#238: Fair-Play Detective Fiction 101 – The Vote!

Fair play

The titles have been declared, now we simply have to pick a top ten of detective fiction novels that display fair-play and the declaration of clues at its best.

Below is the list, arranged alphabetically by author and then chronologically by title — because that’s the only way that makes sense — and in order to pick a top ten you have up to twelve votes each.  Yes, this means that not everything you pick will be in the final list, but you get to indulge yourself a bit if you so wish and throw in a few titles you might otherwise not.  Y’know, for fun.

The poll will remain open for a week, and then next weekend I shall reveal the ten books that garnered the most votes.  In order?  I haven’t decided yet.  Oooo, the suspense…

Spread the word, and I’ll see you next weekend for the results…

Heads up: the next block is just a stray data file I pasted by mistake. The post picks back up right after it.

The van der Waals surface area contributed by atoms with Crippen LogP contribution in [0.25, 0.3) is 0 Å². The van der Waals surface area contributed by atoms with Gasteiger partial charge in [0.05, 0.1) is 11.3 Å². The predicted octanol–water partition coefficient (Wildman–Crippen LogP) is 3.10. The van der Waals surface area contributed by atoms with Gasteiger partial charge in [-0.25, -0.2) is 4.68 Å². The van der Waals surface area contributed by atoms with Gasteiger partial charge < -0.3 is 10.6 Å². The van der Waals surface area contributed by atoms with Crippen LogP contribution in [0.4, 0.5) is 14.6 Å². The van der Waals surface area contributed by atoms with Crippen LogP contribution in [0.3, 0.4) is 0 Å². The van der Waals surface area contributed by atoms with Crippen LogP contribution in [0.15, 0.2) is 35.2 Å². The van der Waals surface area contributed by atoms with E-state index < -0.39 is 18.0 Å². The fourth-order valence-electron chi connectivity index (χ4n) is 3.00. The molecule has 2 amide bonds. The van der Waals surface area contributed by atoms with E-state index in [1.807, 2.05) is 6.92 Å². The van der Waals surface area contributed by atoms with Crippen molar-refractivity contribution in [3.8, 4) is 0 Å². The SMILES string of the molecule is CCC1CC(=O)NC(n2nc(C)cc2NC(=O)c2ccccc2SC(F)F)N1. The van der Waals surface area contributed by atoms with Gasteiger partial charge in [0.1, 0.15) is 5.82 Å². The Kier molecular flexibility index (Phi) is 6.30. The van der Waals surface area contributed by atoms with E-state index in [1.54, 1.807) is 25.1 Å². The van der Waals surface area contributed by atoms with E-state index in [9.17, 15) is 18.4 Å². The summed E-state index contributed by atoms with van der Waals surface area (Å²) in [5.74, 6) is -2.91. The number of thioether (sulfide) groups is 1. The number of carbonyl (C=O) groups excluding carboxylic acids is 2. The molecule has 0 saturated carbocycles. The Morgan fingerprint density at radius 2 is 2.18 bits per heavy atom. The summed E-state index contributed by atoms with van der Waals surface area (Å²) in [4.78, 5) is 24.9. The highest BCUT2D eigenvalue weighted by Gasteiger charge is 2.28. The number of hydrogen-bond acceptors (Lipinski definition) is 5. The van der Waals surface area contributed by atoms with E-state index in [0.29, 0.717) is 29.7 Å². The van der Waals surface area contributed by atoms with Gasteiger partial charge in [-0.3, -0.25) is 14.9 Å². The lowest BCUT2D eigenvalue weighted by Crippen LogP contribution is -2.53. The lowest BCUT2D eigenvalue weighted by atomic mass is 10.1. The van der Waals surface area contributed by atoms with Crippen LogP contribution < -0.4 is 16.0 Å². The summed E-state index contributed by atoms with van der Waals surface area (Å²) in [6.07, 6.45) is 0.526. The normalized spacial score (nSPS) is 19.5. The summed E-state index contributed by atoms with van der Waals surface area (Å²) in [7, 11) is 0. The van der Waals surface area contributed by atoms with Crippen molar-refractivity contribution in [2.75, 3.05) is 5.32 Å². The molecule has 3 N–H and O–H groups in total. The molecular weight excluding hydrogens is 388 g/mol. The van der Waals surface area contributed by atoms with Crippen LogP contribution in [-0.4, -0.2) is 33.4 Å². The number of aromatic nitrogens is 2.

9 thoughts on “#238: Fair-Play Detective Fiction 101 – The Vote!

    • Haha, I’m much the same, but there are some people out there with astonoshing memories and I don’t want them to feel restricted…


  1. I made it to ten! I think I nominated 8-9 titles anyway, and there was another title someone else nominated that I loved. 😀


  2. I was surprised to see a title on this list that I haven’t read. Off to Amazon! (Like this, For Ever by Sharon Bolton, 2013.) Oh, darn it, this is a novel I know as “Lost”. It didn’t make my top twelve.
    But to be clear and play fair 😉 when I answered, I wasn’t absolutely sure that the novels themselves were rigorously “fair-play” (sorry, Scott Ratner) without any loopholes. All I asked was that they left me with the belief that they observed that convention to a greater extent than others on the list. I’ve taken the trouble to examine the solution to a mystery novel exhaustively in the past, and it is a great deal of work and effort to little ultimate use. I’ll go by “feel” these days and let those who will get logical.

    Liked by 1 person

    • I can’t believe many people would be too different — any massive infelicities are going to stick in the brain, so therefore if we have no distinct memory of a sharp elbow with an undisclosed letter on it we’re generally going to remember something as being fair. Don’t see anything wrong with that myself…it’s exacty how I voted 🙂

      Liked by 2 people

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